Oddly, this reminds me again of the Alaskan huskies I wrote about on Monday. Like us, each dog on the team has his own strengths (and weaknesses) and is assigned a position and a specific task that fit his attributes. Because they must follow the musher’s commands, set the pace, and keep the gangline taut, the lead dogs are the most intelligent on the team. No less important, however, are the swing dogs behind them. After the lead dogs make a turn, their critical task is to pull the sled in an arc that keeps the other dogs on the trail. They’re responsible for getting the musher and sled safely around curves and corners. Next are the team dogs—the brawn of the team who pull the sled and maintain the speed. Last, but hardly least, are the wheel dogs. Often the largest members of the team, as the first to take on the sled’s weight when starting out or going uphill, they play a crucial role in pulling and steering the sled.

Like us, each dog has a different skill set and position. Nevertheless, regardless of their position, no dog is more important than another and each is essential to the team. Just as the dogs’ responsibility is to the musher, ours is to God. The Apostle Paul tells us to examine ourselves (not others) to make sure we’re doing the work given to us by God. Like the sled dogs, we must be committed to doing our task well without conceit or comparison, Let us faithfully carry our own phortions and always be willing to carry one another’s baros.

Don’t think of yourselves more highly than you ought to think. Rather, think soberly, in line with faith, the true standard which God has marked out for each of you. As in one body we have many limbs and organs, you see, and all the parts have different functions, so we, many as we are, are one body in the Messiah, and individually we belong to one another. [Romans 12:3-5 (NTE)]

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EXCUSES – Matthew 15:14-30 (Part 1)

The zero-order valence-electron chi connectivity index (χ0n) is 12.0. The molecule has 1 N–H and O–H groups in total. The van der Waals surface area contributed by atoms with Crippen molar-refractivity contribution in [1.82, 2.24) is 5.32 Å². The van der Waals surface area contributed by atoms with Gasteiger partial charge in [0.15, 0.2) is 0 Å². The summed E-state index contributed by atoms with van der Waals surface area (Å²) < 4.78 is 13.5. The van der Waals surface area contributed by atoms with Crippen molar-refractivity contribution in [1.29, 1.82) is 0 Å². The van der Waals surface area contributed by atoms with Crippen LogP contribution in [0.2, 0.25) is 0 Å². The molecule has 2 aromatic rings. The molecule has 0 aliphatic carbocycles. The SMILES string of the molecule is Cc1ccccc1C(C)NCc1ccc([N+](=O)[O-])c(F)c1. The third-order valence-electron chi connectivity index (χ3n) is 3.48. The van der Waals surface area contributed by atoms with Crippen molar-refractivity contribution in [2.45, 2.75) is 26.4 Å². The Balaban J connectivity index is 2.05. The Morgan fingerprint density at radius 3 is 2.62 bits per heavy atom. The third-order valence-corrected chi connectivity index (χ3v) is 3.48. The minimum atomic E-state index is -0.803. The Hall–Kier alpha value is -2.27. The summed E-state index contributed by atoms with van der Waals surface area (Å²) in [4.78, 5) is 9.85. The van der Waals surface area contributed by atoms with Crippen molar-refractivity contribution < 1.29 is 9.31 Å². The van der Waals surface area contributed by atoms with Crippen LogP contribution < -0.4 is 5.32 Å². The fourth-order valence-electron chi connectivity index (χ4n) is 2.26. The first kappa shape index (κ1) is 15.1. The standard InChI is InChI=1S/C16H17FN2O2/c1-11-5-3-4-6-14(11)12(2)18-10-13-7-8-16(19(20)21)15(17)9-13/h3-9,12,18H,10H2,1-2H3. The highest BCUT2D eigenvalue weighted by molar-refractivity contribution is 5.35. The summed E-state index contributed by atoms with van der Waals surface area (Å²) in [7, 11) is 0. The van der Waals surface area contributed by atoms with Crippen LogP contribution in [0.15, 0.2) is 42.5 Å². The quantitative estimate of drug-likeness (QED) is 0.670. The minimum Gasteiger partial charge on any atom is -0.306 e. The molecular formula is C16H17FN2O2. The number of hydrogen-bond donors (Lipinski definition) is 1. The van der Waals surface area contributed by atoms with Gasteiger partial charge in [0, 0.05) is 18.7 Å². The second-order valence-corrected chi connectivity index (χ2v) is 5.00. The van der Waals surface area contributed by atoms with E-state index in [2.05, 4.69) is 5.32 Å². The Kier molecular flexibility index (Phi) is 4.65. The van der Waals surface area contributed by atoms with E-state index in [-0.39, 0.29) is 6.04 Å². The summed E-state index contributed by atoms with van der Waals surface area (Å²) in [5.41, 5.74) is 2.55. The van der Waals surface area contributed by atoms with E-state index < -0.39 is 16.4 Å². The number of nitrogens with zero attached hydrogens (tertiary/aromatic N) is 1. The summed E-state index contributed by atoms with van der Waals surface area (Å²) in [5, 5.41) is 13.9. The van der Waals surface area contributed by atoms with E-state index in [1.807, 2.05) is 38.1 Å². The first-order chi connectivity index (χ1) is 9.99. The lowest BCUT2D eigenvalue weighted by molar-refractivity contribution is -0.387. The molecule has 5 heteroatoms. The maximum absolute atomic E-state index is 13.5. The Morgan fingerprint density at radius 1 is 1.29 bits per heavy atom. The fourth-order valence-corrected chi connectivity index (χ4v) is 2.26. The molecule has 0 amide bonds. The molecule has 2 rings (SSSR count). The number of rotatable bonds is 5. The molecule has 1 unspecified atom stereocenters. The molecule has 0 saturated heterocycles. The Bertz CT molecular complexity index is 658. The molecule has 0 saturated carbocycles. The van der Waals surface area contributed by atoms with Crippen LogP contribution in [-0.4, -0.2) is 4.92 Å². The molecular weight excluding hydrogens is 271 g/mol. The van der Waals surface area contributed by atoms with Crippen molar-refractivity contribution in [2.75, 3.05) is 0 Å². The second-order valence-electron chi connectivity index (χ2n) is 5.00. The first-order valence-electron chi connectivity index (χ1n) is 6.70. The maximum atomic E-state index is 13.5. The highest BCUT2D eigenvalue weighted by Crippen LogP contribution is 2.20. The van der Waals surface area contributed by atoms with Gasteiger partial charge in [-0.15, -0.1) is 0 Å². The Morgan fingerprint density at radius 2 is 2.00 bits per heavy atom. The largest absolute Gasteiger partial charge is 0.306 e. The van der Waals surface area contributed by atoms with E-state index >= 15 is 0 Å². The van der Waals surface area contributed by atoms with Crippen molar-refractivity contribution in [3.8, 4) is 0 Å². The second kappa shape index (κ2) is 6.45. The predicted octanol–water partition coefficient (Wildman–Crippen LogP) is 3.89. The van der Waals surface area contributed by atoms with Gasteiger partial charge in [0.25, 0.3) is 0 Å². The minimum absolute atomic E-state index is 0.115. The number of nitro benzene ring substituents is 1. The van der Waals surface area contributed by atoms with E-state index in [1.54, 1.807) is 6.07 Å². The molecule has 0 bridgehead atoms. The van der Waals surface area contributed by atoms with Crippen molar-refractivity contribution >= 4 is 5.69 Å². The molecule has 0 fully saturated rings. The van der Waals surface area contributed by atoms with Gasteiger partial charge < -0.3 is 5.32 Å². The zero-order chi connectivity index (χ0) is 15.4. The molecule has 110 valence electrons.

Don’t excuse yourself by saying, “Look, we didn’t know.” For God understands all hearts, and he sees you. He who guards your soul knows you knew. He will repay all people as their actions deserve. … People who conceal their sins will not prosper, but if they confess and turn from them, they will receive mercy. [Proverbs 24:12, 28:13 (NLT)]

Excuses—we all make them but I don’t think God much likes them.

giant swallowtail butterflyIn 1 Samuel 15, after Samuel confronts Saul for disobeying God’s clear commands regarding the Amalekites, Saul makes excuses—first by denying his sin, then by justifying his disobedience, and finally by blaming others. It is only after Samuel tells him the consequences of his sin—the loss of his kingship—that Saul reluctantly admits the truth. In contrast, we have Nathan confronting David regarding his sinful behavior with Bathsheba and Uriah. Immediately after the rebuke, David confesses. It would have been easy for David to blame Bathsheba for seducing him, Uriah for hampering his cover-up scheme, or Joab for his part in Uriah’s death, but he didn’t. Acknowledging his guilt, the repentant David confessed.

In Jesus’ Parable of the Three Servants (told in Matthew 15:14-30), the master entrusts each servant with a share of his wealth proportionate to their abilities. When the master returns, he asks them for an accounting. In my NLT Bible, the reports from the two servants who faithfully fulfilled their responsibilities take only sixteen words each. The third servant, the one who buried his master’s money, uses forty words to make excuses for his failings. In fact, by calling his master a harsh man, the servant tries to cast some of the blame back on him. Nothing in the parable, however, leads us to think the master was overly demanding, hard to please, or cruel. The negligent servant was just making excuses. I wonder what would have happened if he’d simply echoed David’s words to Nathan: “I have sinned against the Lord.” [2 Samuel 13:13]

One of the hardest things for us to do is admit our sins without making any excuses. We frequently deny, minimize, refuse responsibility, cast blame, defend our motives, justify our actions, or even rationalize that it couldn’t be wrong since everyone else does the same thing. Whether we call it a momentary lapse or an error of judgment, wrong is wrong and a sin is still a sin. A sincere confession takes only six words but most excuses take forty or more! Remember—when we honestly confess, it’s not as if we’re telling God anything He doesn’t know. We confess so that we know! It’s only when we honestly acknowledge our sins as sins that we can repent of them and get right with God.

In failing to confess, Lord, I would only hide you from myself, not myself from you. [Augustine]

If we claim we have no sin, we are only fooling ourselves and not living in the truth. But if we confess our sins to him, he is faithful and just to forgive us our sins and to cleanse us from all wickedness. If we claim we have not sinned, we are calling God a liar and showing that his word has no place in our hearts. [I John 1:8-10 (NLT)]

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alligator - CREWThen Jesus, full of the Holy Spirit, returned from the Jordan River. He was led by the Spirit in the wilderness, where he was tempted by the devil for forty days. [Luke 4:1-2a (NLT)]